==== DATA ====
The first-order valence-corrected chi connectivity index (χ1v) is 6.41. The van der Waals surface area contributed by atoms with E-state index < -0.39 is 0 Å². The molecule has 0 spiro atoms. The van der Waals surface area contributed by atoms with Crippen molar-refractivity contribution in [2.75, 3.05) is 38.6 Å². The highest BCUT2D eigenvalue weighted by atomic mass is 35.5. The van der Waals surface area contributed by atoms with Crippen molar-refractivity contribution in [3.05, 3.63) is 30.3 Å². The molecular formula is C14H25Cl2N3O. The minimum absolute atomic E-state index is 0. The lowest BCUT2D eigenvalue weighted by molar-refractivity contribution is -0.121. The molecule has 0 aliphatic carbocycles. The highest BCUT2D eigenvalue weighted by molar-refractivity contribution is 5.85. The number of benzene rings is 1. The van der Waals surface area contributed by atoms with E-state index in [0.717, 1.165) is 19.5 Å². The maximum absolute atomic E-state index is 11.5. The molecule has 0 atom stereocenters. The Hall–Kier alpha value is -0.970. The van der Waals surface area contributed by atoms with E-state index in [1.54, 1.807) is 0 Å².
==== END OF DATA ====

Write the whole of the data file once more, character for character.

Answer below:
The first-order valence-corrected chi connectivity index (χ1v) is 6.41. The van der Waals surface area contributed by atoms with E-state index < -0.39 is 0 Å². The molecule has 0 spiro atoms. The van der Waals surface area contributed by atoms with Crippen molar-refractivity contribution in [2.75, 3.05) is 38.6 Å². The highest BCUT2D eigenvalue weighted by atomic mass is 35.5. The van der Waals surface area contributed by atoms with Crippen molar-refractivity contribution in [3.05, 3.63) is 30.3 Å². The molecular formula is C14H25Cl2N3O. The minimum absolute atomic E-state index is 0. The lowest BCUT2D eigenvalue weighted by molar-refractivity contribution is -0.121. The molecule has 0 aliphatic carbocycles. The highest BCUT2D eigenvalue weighted by molar-refractivity contribution is 5.85. The number of benzene rings is 1. The van der Waals surface area contributed by atoms with E-state index in [0.717, 1.165) is 19.5 Å². The maximum absolute atomic E-state index is 11.5. The molecule has 0 atom stereocenters. The Hall–Kier alpha value is -0.970. The van der Waals surface area contributed by atoms with E-state index in [1.54, 1.807) is 0 Å².